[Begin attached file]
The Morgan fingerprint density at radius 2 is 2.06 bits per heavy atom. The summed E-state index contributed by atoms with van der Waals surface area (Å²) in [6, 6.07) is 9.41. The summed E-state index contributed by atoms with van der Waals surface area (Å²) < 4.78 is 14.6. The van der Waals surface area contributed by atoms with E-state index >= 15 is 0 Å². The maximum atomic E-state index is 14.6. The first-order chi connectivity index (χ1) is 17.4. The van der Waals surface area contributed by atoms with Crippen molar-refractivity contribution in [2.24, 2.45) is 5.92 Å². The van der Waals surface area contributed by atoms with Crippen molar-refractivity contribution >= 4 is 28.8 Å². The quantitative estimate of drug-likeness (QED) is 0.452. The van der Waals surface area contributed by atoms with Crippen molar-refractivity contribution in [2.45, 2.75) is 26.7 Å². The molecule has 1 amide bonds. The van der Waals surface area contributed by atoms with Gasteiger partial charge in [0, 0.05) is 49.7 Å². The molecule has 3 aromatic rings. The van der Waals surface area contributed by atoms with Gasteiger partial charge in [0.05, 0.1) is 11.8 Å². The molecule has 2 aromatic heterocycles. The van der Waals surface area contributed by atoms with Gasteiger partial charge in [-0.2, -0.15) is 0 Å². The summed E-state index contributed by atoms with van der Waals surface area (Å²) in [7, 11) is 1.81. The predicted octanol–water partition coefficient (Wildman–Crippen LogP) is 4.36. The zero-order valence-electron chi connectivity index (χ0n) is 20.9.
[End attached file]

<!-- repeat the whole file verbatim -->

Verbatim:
The Morgan fingerprint density at radius 2 is 2.06 bits per heavy atom. The summed E-state index contributed by atoms with van der Waals surface area (Å²) in [6, 6.07) is 9.41. The summed E-state index contributed by atoms with van der Waals surface area (Å²) < 4.78 is 14.6. The van der Waals surface area contributed by atoms with E-state index >= 15 is 0 Å². The maximum atomic E-state index is 14.6. The first-order chi connectivity index (χ1) is 17.4. The van der Waals surface area contributed by atoms with Crippen molar-refractivity contribution in [2.24, 2.45) is 5.92 Å². The van der Waals surface area contributed by atoms with Crippen molar-refractivity contribution >= 4 is 28.8 Å². The quantitative estimate of drug-likeness (QED) is 0.452. The van der Waals surface area contributed by atoms with Crippen molar-refractivity contribution in [2.45, 2.75) is 26.7 Å². The molecule has 1 amide bonds. The van der Waals surface area contributed by atoms with Gasteiger partial charge in [0, 0.05) is 49.7 Å². The molecule has 3 aromatic rings. The van der Waals surface area contributed by atoms with Gasteiger partial charge in [0.05, 0.1) is 11.8 Å². The molecule has 2 aromatic heterocycles. The van der Waals surface area contributed by atoms with Gasteiger partial charge in [-0.2, -0.15) is 0 Å². The summed E-state index contributed by atoms with van der Waals surface area (Å²) in [7, 11) is 1.81. The predicted octanol–water partition coefficient (Wildman–Crippen LogP) is 4.36. The zero-order valence-electron chi connectivity index (χ0n) is 20.9.